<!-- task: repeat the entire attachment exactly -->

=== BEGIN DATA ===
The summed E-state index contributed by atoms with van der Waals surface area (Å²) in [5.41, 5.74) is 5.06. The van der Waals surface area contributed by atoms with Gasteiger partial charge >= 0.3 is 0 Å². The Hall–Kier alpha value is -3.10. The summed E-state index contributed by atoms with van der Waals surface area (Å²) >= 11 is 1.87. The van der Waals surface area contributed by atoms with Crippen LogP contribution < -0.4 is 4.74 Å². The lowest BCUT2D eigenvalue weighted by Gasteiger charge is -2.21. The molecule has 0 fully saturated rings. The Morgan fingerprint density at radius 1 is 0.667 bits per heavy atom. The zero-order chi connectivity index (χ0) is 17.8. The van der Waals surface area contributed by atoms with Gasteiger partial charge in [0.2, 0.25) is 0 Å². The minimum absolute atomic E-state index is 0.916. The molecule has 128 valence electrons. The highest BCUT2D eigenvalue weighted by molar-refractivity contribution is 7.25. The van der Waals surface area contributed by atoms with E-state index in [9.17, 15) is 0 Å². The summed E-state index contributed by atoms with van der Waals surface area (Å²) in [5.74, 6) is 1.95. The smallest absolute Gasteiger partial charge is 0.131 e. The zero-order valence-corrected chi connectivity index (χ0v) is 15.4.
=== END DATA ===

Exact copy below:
The summed E-state index contributed by atoms with van der Waals surface area (Å²) in [5.41, 5.74) is 5.06. The van der Waals surface area contributed by atoms with Gasteiger partial charge >= 0.3 is 0 Å². The Hall–Kier alpha value is -3.10. The summed E-state index contributed by atoms with van der Waals surface area (Å²) >= 11 is 1.87. The van der Waals surface area contributed by atoms with Crippen LogP contribution < -0.4 is 4.74 Å². The lowest BCUT2D eigenvalue weighted by Gasteiger charge is -2.21. The molecule has 0 fully saturated rings. The Morgan fingerprint density at radius 1 is 0.667 bits per heavy atom. The zero-order chi connectivity index (χ0) is 17.8. The van der Waals surface area contributed by atoms with Gasteiger partial charge in [0.2, 0.25) is 0 Å². The minimum absolute atomic E-state index is 0.916. The molecule has 128 valence electrons. The highest BCUT2D eigenvalue weighted by molar-refractivity contribution is 7.25. The van der Waals surface area contributed by atoms with E-state index in [9.17, 15) is 0 Å². The summed E-state index contributed by atoms with van der Waals surface area (Å²) in [5.74, 6) is 1.95. The smallest absolute Gasteiger partial charge is 0.131 e. The zero-order valence-corrected chi connectivity index (χ0v) is 15.4.